Sunday, September 26, 2010

Do Teachers Have a “One Slap” Rule?

Termination reversals after 3020-a hearings are extremely rare, but given the right circumstances and a "hanging" arbitrator and you just might get your case reversed. So is the case of Beverly Riley.

On September 21, 2006, Riley, a fifteen year elementary school teacher at P.S. 28, allegedly approached a nine-year old student who was in the hallway after school. As she approached the child, who was waiting for her family to pick her up, Riley allegedly grabbed the girl, pulled her to the wall and slapped her on the left side of the face. The incident was reported to the principal, OSI investigated and Riley was charged with corporeal punishment. A second charge of corporal punishment was preferred against Riley for an incident allegedly occurring against another student on October 4, 2006.

After a five day hearing the arbitrator dismissed the October 4, 2006 incident but sustained the first incident and imposed the penalty of termination. In his finding the arbitrator noted Riley's fifteen year unblemished record but found it insignificant due to the devastating impact on the child.

The arbitrator wrote "even one proven incident of corporal punishment can have a devastating impact on the involved student, and justifies the imposition of severe discipline. . .[s]tudents and parents need to know that the Department will not tolerate teachers using physical force to discipline students, even where the incident of corporal punishment was isolated and the only bruise was 'on the inside'."

On appeal Justice Saliann Scarpulla of New York Supreme Court found that the arbitrator had gone too far. One slap does not indicate the pattern of misconduct that deserves the most severe penalty. Besides, the child admitted she was not injured by the incident..

The Court ordered Riley be reinstated and the matter be sent to another arbitrator for a penalty consistent with the Court's decision.

A copy of the September 13, 2010 decision can be obtained here.

Saturday, September 25, 2010


Great job by our friends from GEM, NYCORE and Class Struggle Education Workers protesting outside the opening night of the pro charter propaganda film called Waiting for Superman. Fox actually has some decent coverage of the protest but of course they follow it with an ad for Waiting for Superman. Post article wasn't bad either. Norm Scott reports at Ed Notes that while protesters were rehearsing to perform "Will the Real Ed Reformers Please Stand Up" before the event, our friends ran into Michael Moore.

It felt good for me to be a part of this protest-street theater. I witnessed young public school advocates together with veterans last night. We were all standing up for great public schools for everyone. Public school teachers have been demonized by many of the charter supporters who have devolved into a movement that wants to privatize education, bust the unions and take public dollars. The tragedy is that so many young children are being exploited terribly in the process.

Thursday, September 23, 2010

Inconvenient Truth About Waiting for Superman

Tornado had my internet connection down so I have been working from cell phone for a week. Glad to see our friends at GEM and others are protesting the new pro charter propaganda film called Waiting for Superman. They are also producing a response. Here is a link to the trailer to an Inconvenient Truth About Waiting for Superman.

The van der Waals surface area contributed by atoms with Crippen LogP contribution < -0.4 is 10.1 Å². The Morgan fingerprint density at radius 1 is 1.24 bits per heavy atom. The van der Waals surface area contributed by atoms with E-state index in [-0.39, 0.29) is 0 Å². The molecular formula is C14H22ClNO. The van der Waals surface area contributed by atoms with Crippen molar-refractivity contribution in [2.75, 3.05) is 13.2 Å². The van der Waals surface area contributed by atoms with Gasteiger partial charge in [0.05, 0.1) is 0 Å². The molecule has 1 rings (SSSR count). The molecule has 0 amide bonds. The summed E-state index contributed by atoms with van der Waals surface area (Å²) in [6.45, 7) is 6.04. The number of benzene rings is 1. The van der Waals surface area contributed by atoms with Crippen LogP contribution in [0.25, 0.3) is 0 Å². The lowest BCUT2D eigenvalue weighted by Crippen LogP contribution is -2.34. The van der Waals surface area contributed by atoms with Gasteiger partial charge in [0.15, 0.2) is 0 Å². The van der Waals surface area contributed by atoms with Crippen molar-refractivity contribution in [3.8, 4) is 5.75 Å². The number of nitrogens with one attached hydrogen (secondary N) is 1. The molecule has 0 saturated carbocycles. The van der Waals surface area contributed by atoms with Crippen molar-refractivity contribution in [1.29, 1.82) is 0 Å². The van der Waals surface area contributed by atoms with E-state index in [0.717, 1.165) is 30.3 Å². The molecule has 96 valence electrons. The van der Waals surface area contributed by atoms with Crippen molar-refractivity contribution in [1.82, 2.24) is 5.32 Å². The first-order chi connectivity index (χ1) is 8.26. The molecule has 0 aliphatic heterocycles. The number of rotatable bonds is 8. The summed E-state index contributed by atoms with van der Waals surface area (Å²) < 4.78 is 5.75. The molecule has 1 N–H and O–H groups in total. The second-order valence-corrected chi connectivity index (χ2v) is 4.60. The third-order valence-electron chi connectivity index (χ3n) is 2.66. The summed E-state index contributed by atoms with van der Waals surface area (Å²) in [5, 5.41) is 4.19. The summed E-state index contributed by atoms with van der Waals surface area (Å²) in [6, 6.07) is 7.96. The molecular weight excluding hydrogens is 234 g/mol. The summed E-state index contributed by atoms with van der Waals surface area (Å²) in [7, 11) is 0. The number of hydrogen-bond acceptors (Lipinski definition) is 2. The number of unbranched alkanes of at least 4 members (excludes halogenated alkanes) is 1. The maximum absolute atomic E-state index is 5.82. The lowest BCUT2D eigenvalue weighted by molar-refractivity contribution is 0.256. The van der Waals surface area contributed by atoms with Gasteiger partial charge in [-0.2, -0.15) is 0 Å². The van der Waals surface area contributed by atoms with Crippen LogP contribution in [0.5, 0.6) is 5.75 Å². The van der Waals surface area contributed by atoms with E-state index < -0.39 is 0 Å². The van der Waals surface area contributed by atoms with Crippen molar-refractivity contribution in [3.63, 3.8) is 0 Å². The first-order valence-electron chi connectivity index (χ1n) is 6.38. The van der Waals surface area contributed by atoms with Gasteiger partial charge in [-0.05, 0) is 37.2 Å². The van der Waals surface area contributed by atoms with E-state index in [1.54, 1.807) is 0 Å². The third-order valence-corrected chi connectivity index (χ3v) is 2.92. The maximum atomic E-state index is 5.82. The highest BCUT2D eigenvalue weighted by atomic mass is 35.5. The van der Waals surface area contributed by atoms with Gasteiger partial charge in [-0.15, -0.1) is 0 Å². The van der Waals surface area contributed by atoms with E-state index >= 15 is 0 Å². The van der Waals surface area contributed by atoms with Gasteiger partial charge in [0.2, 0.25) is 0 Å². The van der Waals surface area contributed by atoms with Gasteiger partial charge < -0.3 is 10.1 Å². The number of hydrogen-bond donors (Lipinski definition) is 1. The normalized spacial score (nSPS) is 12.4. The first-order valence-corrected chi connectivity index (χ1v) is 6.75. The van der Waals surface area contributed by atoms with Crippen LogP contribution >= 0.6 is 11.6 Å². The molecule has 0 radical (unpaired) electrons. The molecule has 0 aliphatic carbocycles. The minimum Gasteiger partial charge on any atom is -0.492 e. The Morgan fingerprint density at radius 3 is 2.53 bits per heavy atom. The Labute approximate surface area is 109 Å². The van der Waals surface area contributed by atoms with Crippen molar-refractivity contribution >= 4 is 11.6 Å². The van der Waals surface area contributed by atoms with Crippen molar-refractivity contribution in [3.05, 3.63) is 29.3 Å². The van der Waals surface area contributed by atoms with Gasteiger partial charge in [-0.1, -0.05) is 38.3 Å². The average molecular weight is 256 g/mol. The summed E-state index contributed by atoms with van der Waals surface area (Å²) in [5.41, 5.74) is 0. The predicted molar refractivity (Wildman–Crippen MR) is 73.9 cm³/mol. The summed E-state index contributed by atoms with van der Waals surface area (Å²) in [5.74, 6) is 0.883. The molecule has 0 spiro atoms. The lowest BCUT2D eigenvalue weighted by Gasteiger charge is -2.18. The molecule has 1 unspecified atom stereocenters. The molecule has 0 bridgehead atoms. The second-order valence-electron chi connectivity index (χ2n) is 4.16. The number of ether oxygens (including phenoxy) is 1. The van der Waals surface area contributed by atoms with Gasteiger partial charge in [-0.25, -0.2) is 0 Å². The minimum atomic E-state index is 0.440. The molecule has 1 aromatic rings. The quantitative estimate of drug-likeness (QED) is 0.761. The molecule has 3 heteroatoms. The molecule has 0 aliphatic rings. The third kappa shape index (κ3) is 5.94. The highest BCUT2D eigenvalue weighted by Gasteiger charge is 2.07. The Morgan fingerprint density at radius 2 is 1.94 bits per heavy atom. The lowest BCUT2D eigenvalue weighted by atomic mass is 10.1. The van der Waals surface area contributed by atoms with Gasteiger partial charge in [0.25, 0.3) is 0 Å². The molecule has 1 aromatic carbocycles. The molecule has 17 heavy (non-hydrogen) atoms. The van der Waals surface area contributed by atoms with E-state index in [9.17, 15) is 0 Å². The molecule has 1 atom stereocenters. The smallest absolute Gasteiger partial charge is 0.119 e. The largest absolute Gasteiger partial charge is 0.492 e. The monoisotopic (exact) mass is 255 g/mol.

Tomorrow, protestors will be at the Lincoln Center premiere of Superman. Join them if you can. Norm had a reviewer write a column at Ed Notes.

Charter advocates in New York and Michelle Rhee in DC got destroyed in last week's primary election. Let that be a lesson to us; we don't have to sit back and take the punches and appease the crowd that wants to destroy public schools. We're defending fairness for all of the children. There's no need to be shy about that.

Monday, September 13, 2010

Staff from the Former Island Academy at Rikers Island Need Your Help

Dear Friends,

During the 2009-2010 school year our school paid The School Development Program at Yale University, Comer Institute a reported $35,000 for a comprehensive report wherein teachers were interviewed extensively.

This comprehensive report discussed and analyzed the various aspects of Island Academy. The administration had promised on several occasions throughout the process that after a brief review by District 79 administration, the entire contents of this report would be available to staff. The document has been completed and sent to Island Academy's administration, but District 79 refused to share it with staff.

The school administration disagrees with the report claiming that "It undermines the rationale for closing the school." The report can be requested per the Freedom of Information Act from the DOE at The title of the report is "Contextual Analysis for Austin H. MacCormick - Island Academy, Rikers Island, June 29, 2010."

We encourage everyone to request the report so that the DOE will release it. Thanks for your help in this matter.

Very truly,


Don Murphy

Former Chapter Leader, Island Academy at Rikers Island

Friday, September 10, 2010


Fighting Closure: A Report from William H. Maxwell HS (CTE):
by Seung OK

The legacy of Mayor Bloomberg and his reforms on education may very well be a footnote vilifying the extent of damage impacted on a generation of students in New York City. The story of Maxwell HS should be a canary in the mines of what’s to come for the rest of the city. Situated in East New York, Brooklyn - arguably one of the most difficult neighborhoods to learn and teach in – the school proudly ran vocational programs that actually placed students in viable careers.